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New dietary guidelines for kids under two. Are they doable?

You may already think you're doing your kids a solid when you feed them their solids, but if you're not reading labels, you might be giving them extra sugar.

GOLDEN VALLEY, Minn. — New U.S. dietary guidelines were recently released suggesting kids under the age of two should have no added sugar in their diets. But how realistic is that? We sat down with a registered dietician to find out.

“The earlier you start these habits the better. I think it shapes your palate and what you're going to do later in life,” said Liz Vander Laan, Registered Dietitian with Allina Health.

Yes, we all know sugar does not do a body good, but the new dietary guidelines suggest we really need to stick to that with our tiny tots. No added sugar under the age of 2. Like never, ever?

“What I think will happen from this, is people will hear it, and maybe reduce what they already do with their kids," Vander Laan said.

So smash cake on your birthday? Of course, you can, but keep those treats for special occasions. And perhaps you consider yourself a nutrition whiz, but truth is, you could learn a little something when you read labels, which all now include added sugar.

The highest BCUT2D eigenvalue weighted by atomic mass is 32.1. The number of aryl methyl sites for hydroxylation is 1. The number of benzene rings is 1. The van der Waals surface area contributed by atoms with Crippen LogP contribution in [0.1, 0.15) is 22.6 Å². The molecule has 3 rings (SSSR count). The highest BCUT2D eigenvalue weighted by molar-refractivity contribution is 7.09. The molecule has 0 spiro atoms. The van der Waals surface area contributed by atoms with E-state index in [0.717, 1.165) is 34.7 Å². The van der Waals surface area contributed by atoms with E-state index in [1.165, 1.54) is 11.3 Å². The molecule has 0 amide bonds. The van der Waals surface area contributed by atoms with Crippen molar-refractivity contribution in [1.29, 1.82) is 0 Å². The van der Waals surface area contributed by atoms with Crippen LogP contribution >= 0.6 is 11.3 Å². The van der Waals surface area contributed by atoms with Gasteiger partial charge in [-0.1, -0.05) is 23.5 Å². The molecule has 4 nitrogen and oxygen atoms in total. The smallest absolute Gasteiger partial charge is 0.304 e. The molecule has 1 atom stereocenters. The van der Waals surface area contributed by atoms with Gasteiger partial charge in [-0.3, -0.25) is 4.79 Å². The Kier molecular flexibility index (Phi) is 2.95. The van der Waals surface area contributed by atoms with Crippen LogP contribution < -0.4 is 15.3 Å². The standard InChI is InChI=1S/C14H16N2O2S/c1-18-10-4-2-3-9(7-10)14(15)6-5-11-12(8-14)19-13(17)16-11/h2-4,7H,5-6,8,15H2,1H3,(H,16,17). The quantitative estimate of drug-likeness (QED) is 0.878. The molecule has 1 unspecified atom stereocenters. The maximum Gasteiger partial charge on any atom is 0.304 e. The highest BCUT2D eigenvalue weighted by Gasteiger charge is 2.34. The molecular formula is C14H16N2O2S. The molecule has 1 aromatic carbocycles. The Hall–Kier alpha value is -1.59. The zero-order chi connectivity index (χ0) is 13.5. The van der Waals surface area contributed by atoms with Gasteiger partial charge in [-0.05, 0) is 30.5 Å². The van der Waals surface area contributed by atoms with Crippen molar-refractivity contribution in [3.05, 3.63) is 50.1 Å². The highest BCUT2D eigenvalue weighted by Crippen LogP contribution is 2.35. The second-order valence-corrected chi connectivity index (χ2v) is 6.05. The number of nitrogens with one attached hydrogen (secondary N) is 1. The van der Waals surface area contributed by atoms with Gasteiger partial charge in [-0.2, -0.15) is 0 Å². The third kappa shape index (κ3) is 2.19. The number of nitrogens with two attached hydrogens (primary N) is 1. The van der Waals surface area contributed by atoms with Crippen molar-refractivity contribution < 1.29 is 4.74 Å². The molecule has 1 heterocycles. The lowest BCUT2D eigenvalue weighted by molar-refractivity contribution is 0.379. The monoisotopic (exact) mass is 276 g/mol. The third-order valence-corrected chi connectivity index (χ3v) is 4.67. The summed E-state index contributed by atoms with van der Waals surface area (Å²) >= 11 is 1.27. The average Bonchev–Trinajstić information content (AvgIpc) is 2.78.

“I would say before you look at the numbers of anything, just look at the ingredients. Is the first ingredient high fructose corn syrup, or sugar, or something that implies sugar, and the fruit is at the very end? Then that's not necessarily the best choice,” she said.

The guidelines say kids should only have breast milk or iron fortified formula for the first six months, and then, offer them a wide variety.

“Ideally strive for half your plate being fruits and vegetables. Try to get some sort of protein at your meals,” Vander Laan said.

Picky eater? You could try sneaking in those healthy foods, but really it comes down to offering them again and again. The whole point is to train their eyes and pallets for the good stuff.

“You should kind of get used to seeing those veggies at your meal,” she said. “You just have to do it repeatedly. Over and over again."

And contrary to what we've been told in the past, the new guidelines suggest introducing foods that contain peanuts in the first year to reduce the risk of developing an allergy.